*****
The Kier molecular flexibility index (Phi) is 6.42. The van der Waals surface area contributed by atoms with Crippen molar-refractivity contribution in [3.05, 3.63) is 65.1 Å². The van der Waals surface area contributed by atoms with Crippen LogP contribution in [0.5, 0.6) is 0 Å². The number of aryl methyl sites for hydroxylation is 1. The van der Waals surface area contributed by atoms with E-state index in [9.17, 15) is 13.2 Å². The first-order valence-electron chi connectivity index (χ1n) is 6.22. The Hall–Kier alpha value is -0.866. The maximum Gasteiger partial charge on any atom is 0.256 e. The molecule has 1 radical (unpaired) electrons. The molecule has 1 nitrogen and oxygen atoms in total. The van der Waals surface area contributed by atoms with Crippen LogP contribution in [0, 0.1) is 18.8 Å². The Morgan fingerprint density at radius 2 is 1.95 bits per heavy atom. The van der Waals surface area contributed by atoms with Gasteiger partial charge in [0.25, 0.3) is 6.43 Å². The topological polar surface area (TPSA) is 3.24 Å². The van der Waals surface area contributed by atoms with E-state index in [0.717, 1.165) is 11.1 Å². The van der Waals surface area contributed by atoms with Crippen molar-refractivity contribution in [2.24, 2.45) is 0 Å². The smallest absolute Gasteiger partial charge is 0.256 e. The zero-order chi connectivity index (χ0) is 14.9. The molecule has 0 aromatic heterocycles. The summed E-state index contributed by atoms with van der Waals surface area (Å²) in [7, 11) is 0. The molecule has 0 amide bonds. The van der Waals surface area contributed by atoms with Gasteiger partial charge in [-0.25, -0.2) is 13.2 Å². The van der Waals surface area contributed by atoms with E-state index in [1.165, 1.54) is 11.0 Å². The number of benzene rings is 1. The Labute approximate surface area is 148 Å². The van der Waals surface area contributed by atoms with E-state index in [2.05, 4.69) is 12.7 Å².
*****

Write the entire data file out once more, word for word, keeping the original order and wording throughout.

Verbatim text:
The Kier molecular flexibility index (Phi) is 6.42. The van der Waals surface area contributed by atoms with Crippen molar-refractivity contribution in [3.05, 3.63) is 65.1 Å². The van der Waals surface area contributed by atoms with Crippen LogP contribution in [0.5, 0.6) is 0 Å². The number of aryl methyl sites for hydroxylation is 1. The van der Waals surface area contributed by atoms with E-state index in [9.17, 15) is 13.2 Å². The first-order valence-electron chi connectivity index (χ1n) is 6.22. The Hall–Kier alpha value is -0.866. The maximum Gasteiger partial charge on any atom is 0.256 e. The molecule has 1 radical (unpaired) electrons. The molecule has 1 nitrogen and oxygen atoms in total. The van der Waals surface area contributed by atoms with Crippen LogP contribution in [0, 0.1) is 18.8 Å². The Morgan fingerprint density at radius 2 is 1.95 bits per heavy atom. The van der Waals surface area contributed by atoms with Gasteiger partial charge in [0.25, 0.3) is 6.43 Å². The topological polar surface area (TPSA) is 3.24 Å². The van der Waals surface area contributed by atoms with E-state index in [0.717, 1.165) is 11.1 Å². The van der Waals surface area contributed by atoms with Crippen molar-refractivity contribution in [2.24, 2.45) is 0 Å². The smallest absolute Gasteiger partial charge is 0.256 e. The zero-order chi connectivity index (χ0) is 14.9. The molecule has 0 aromatic heterocycles. The summed E-state index contributed by atoms with van der Waals surface area (Å²) in [7, 11) is 0. The molecule has 0 amide bonds. The van der Waals surface area contributed by atoms with Gasteiger partial charge in [-0.25, -0.2) is 13.2 Å². The van der Waals surface area contributed by atoms with E-state index in [1.165, 1.54) is 11.0 Å². The number of benzene rings is 1. The Labute approximate surface area is 148 Å². The van der Waals surface area contributed by atoms with E-state index in [2.05, 4.69) is 12.7 Å².